Our "Share the Surplus" food drive ended last Friday at the home football game here, where we rewarded anyone who brought canned and fresh foods with raffle tickets for prizes from local businesses. We collected 172 lbs. of food from the game alone, and added that to our larger total of 750 lbs. donated throughout the two-week period. In the end, 991 cans, boxes and bags of food, some 14,500 oz., were collected at the end of the day, bringing the end donation to 906 lbs. of food for our local food pantries. We consider that a success.
To add some fun to the whole process, Tyler (an Ohio Campus Compact VISTA here at W.C.) organized a can sculpture building of the bell-tower on campus. We used everything from fresh string beans, bags of pasta and canned corn to recreate the tower, leading us well into the night before we finished.
The "canstruction" rounded out our project for the 9/11 National Day of Service and Remembrance. Though the United We Serve initiative has thus come to a close, the broader concept of national service can't be summed up in a press-release or confined to a 6-month window: it's an everyday way of life.
The surprisingly pro-active USDA keeps rolling out exciting announcements and initiatives from inside the beltway, and this week was no exception. On Tuesday, September 15, Ag Secretary Vilsack and Deputy Secretary Merrigan announced the "Know Your Farmer, Know Your Food" initiative, "to connect consumers with local producers and to create new economic opportunities for communities."
Among the more exciting aspects of this announcement is some $50 million allocated for states to invest in school-lunch reform, and the creation of Farm to School Tactical Teams, a menacing sounding name for a traveling group of surveyors who will visit our nation's schools to offer help and advice to school administrators. The "Know Your Farmer..." initiative will invest a total of $65 million into local and regional food systems. Sec. Vilsack has been championing local agriculture almost daily for the past few months, only now backing it up with tangible funds for the otherwise overlooked segments of our local economies. Here's what Deputy Secretary Merrigan had to say:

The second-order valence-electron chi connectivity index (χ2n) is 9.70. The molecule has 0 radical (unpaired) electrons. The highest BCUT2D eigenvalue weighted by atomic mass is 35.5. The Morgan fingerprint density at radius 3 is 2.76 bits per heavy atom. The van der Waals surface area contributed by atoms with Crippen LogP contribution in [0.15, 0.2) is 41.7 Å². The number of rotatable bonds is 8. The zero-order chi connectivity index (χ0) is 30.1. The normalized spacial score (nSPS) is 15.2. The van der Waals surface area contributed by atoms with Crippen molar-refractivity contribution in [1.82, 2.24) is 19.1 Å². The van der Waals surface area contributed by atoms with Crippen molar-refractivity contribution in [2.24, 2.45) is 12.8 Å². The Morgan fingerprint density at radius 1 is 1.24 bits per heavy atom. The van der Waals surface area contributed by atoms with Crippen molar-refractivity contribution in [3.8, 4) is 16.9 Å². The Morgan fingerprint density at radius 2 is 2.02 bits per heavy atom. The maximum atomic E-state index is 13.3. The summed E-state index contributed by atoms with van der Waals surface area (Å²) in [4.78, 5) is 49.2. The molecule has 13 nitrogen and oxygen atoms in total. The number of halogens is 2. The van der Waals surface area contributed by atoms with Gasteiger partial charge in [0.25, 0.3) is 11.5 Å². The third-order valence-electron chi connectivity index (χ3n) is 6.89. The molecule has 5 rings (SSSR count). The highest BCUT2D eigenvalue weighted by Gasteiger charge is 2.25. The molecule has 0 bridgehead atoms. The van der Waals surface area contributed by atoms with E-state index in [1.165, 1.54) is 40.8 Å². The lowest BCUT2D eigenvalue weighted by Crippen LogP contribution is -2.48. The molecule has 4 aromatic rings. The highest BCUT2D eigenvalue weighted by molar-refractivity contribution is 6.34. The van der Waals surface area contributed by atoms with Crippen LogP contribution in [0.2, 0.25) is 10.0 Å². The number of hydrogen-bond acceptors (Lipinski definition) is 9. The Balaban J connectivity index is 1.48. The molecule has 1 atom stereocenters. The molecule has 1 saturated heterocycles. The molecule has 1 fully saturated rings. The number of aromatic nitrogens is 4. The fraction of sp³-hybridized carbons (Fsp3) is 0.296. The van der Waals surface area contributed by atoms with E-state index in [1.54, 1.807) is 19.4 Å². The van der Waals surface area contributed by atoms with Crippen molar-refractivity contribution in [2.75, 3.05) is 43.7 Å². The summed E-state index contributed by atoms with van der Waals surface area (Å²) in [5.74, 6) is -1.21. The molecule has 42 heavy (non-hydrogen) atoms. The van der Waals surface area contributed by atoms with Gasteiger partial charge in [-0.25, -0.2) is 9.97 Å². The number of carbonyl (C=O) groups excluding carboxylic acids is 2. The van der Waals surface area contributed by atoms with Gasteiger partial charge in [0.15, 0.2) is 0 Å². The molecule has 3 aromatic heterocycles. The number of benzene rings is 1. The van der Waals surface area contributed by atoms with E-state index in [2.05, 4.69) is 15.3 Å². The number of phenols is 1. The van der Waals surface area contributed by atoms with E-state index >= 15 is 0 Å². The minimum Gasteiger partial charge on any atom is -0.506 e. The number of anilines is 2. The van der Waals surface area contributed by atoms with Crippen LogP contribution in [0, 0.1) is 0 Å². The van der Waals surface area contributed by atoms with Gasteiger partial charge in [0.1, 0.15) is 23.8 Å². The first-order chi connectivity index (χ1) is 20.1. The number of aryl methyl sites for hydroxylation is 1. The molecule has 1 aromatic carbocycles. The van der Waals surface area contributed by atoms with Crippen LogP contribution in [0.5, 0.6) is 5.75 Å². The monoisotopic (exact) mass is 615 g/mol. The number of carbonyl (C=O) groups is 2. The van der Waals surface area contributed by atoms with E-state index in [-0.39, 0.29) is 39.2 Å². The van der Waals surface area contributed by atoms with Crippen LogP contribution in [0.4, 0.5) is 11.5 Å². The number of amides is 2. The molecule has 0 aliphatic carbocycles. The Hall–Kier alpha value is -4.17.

"Americans are more interested in food and agriculture than at any other time since most families left the farm," said Merrigan. "'Know Your Farmer, Know Your Food' seeks to focus that conversation on supporting local and regional food systems to strengthen American agriculture by promoting sustainable agricultural practices and spurring economic opportunity in rural communities."
Hopefully the red tape and sluggish pace that normally plagues federal funding will be sidestepped in this process, but only time will tell. And hopefully the upcoming cold months won't slow the pace of this new initiative. Again, we wait to see.